LaGuardia is an urban airport, not one of the modern exurban jetports with long, multiple runways and a lot of give and take. It has two stubby crisscross runways, seven thousand feet each, with three of the endings over water. Despite its limitations, LaGuardia remains a favorite for New Yorkers and visitors alike. The airport was born in good New York fashion, and that is why, with luck, you can take a cab to midtown Manhattan and get there in twenty minutes. Back in the 1930s, the city's legendary mayor, Fiorello LaGuardia, flew home one day with a ticket marked: Destination New York. The plane, as usual, put down in New Jersey. Enough is enough, stormed the mayor of the greatest city in the world, and by 1939, New York had not only its World's Fair but its own modern airport, then considered the greatest advancement in aviation design and eventually named in honor of the hell-raising mayor.
Seventy years later LaGuardia has become the most congested airport in the country, a takeoff or landing occurring every forty-seven seconds. It also has the most flight delays. Add a snowstorm and it not only do New York skies close down but most of the Northeast corridor goes with it. The delays on the morning of January 15, 2009, averaged two hours and fifty-eight minutes until the sun broke through around noon. Flights began to open up, though they were still running late. Early birds and latecomers leapt at the chance for a spot on US Airways Flight 1549, the beleaguered, twice-bankrupt airline's mid-afternoon mainstay to one of its hub cities, Charlotte.
The group joining Harris and Waters and Palmer and Zuhowski at LaGuardia was as great a cross section of modern America as New York could produce. It was also a group of people weighed down by all the woes of a world teetering on the edge of economic collapse. Twenty passengers were from the Charlotte-based Bank of America, just a small contingent of the company's weekly commuters to New York, there to work on the government-driven merger with failing Merrill Lynch, which had gone through four months to the day earlier. "The merger from hell," they called it in Charlotte, forcing a square peg into a round hole.
Some, out of date and out of tune, thought of a flight from New York to Charlotte as Babylon to the Bible Belt. In 2009, you couldn't get much further from reality. Charlotte had long since become the second largest financial center in the country. Its skyscrapers didn't stretch as high as those in New York, but sixty stories can scrape some blue and, in good times, a little green. At the start of the financial crisis, the city's banks counted their assets in the trillions, not billions, although some of the zeroes had started peeling off, along with the hopes and futures of many of the people flying that day. More than one of the bankers on board was carrying his résumé—out of self-defense. The layoffs in Charlotte had been extensive. House prices were plunging, pensions disappearing, worries soaring higher than bank stocks had ever gone. On January 15, BoA shares dropped to a midday low of $7.35, heading to half that price a month later and down from their onetime high of near $55.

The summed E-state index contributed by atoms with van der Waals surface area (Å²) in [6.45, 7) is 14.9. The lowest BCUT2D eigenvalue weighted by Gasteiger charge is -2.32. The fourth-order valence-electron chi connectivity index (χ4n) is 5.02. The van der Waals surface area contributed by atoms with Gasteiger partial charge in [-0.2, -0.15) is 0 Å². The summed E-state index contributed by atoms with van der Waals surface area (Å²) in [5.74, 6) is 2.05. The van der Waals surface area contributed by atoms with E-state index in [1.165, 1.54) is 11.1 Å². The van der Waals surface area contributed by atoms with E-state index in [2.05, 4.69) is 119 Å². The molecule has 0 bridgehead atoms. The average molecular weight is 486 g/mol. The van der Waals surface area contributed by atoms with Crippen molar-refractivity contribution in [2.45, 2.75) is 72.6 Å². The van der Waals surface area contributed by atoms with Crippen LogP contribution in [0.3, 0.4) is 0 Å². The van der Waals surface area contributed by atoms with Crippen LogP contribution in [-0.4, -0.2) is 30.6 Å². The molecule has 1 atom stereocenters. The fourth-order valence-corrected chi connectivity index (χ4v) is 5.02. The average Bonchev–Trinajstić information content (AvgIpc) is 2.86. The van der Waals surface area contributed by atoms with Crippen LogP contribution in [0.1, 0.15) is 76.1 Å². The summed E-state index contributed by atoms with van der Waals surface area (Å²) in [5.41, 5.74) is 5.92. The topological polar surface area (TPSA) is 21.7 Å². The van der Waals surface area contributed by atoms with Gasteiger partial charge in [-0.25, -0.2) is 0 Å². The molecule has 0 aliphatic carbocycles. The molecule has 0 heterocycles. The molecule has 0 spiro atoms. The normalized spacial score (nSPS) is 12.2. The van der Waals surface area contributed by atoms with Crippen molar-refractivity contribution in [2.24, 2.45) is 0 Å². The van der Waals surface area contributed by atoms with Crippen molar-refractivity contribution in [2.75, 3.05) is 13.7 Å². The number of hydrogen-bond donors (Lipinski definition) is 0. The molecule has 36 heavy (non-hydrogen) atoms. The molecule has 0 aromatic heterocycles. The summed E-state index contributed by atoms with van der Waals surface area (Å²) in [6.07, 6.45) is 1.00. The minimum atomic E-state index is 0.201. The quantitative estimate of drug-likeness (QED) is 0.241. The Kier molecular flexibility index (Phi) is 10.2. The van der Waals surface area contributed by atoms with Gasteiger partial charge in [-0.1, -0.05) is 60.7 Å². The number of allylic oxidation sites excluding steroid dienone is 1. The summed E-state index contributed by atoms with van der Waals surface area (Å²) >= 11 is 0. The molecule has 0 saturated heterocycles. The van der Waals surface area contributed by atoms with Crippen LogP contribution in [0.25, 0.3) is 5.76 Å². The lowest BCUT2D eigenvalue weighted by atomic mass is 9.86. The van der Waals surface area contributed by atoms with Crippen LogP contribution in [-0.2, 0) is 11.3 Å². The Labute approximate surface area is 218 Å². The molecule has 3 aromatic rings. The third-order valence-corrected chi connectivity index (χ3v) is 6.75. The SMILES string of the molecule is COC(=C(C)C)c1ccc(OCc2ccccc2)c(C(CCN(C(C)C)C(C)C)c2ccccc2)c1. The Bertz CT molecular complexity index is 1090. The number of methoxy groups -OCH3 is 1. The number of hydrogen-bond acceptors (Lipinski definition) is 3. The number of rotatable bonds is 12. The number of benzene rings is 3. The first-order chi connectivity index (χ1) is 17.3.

The circumstances at Charlotte's other major bank, Wachovia, which had just been bought out of certain bankruptcy by Wells Fargo, were even more tenuous for the flying merger transition teams. Three Wachovia executives were returning on the flight after another round of trying to mesh the inner wheels of their bank with the mysterious turns of Wells Fargo's.
Charles Spiggle, an executive in leveraged buyouts and acquisitions, was heading home. Spiggle was a top dog at Wachovia. But, like millions of Americans at that time, he and his wife had already had their family meeting, cut their discretionary spending, and tried to imagine what their alternatives might be.
"Yes, we were worried," Spiggle said. "Not petrified. But we didn't know then what was coming. We had had eighteen months of a credit- market meltdown."
But the people coming together at LaGuardia were a cross section in many other ways, too.
A who's who of Flight 1549 ranged all over the map:
A gangsta rap, hip-hop music producer from Miami, Raymond Mandrell
A Jordanian Arabic-language specialist from the United Nations, Heyam Kawas
Salespeople of everything from patio doors to newly organized financial plans to intricately sophisticated software
Department-store buyers picking over a shattered New York apparel market after a disastrous Christmas season
One of the country's leading professional drag racers, Chris Rini
A dreaming young singer from Australia, Emma Cowan
Young lovers, one a veteran of twenty-seven months in Afghanistan
A Charlotte bride-to-be thirty days away from her wedding